While the world found ways to move life online, so too did Wildlife ACT. It was here that I was given the opportunity to help in the setup of one of their new projects, in addition to taking on the jobs that would normally be spread out amongst a larger team. Our training course continued, delving into the principles, methods and requirements of game capture and relocations. This broad subject also gave us a deeper understanding of the use of bomas and the many aspects of their management; a boma is a large enclosure used to temporarily house animals in very specific circumstances, such as habituating an animal to a new area after a relocation procedure or bonding a new group of animals to ensure the gene pool remains diverse and healthy within a population. We had spent some time in the previous weeks preparing the Hluhluwe boma for any future residents, but it was in the weeks to follow down in the iMfolozi section of the park where we would quickly become well versed in boma management.
The final weeks’ worth of course content broached the difficult subject of illegal wildlife trade and the many unfortunate factors which fuel wildlife crime. While there was little practical work we could do in this regard – my insurance didn’t exactly cover a night out on the reserve with APU – this was a good opportunity for us to watch several documentaries and films regarding the international demands for animal products including the award winning Stroop and Blood Lions. Rhino horn, lion bones, pangolin and vulture body parts, and elephant ivory are some of the best known trafficked animal parts, however we were able look more in depth into each level of organised wildlife crime, and the myriad of challenges they each presented. On a more positive topic, we concluded with community engagement and were lucky enough to listen to a talk provided by HiP’s own community liaison regarding the working relationships between HiP and its surrounding communities.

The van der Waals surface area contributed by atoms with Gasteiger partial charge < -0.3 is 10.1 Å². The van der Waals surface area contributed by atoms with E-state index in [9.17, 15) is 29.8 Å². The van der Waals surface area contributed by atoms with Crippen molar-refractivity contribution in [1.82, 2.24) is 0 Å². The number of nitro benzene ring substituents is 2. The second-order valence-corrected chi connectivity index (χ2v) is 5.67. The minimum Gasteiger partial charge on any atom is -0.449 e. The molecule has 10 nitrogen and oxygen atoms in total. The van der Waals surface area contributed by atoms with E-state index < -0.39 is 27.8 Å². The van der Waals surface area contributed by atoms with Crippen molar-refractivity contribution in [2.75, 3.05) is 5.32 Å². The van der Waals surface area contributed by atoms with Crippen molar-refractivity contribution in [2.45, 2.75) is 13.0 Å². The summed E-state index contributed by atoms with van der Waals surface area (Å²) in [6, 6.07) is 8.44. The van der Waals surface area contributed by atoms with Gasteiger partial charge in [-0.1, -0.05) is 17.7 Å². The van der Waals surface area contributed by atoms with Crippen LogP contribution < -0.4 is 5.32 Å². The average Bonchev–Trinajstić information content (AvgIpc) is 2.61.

Upon completing the course we spent a few more weeks in the Hluhluwe section of the park. While we could not go on drives at this point due to the lockdown restrictions, we were able to practice our camera trap set ups in the close vicinity (eventually capturing photos of a leopard!) and took our telemetry training a step further by seeking out hidden collars on foot – a much needed skill for situations such as finding a darted animal in the field. Following this, we travelled down South to the iMfolozi side of the park, joining a fellow student currently interning with Wildlife ACT to assist the team in their work. Monitoring sessions were now permitted, albeit to only three a week to save on fuel costs, and daily boma checks were required for the newly bonded group of African painted dogs – the Mbulunga pack. During this time I was also able to observe and assist in the collaring procedure to fit a tracking collar onto a dog from another pack (the Sokhwezelas) named Ndoni. It was thought that she and her sister, Ciyana, may soon disperse from their natal pack and so steps were made to ensure that they could be located and monitored should this happen.
Our work continues, with each day bringing its own opportunities and challenges – fence issues, new arrivals, breakdowns and more. I can safely say that taking part in the course before working as a volunteer (as unplanned as the latter may have been) meant I was considerably more prepared for the work that would be required of me, and with a far deeper understanding of the many processes and factors of wildlife monitoring I have been able to contribute more to the team. While my future career plans may align more on the research side of the industry, having this hands-on and very real experience has given me invaluable insight and practice to support my career path. When we all look back and ask each other “where were you during the Corona pandemic?”, I can’t think of a more worthwhile place to have been.
In addition to fuel and vehicle maintenance, funding must be sourced to supply the high-tech animal tracking equipment. Most often in the form of tracking collars, the kits enable monitors to locate endangered animals if they are sick, injured or fall into a poaching snare. The reserves’ anti-poaching teams are already seeing an increase in break-ins; the lack of tourists to act as deterrents, coupled with the false information which touts rhino horn as a cure for Covid-19, is driving the international demand for rhino horn, with many other animals killed as by-catch, and the teams are working back-to-back shifts to try and protect these iconic species.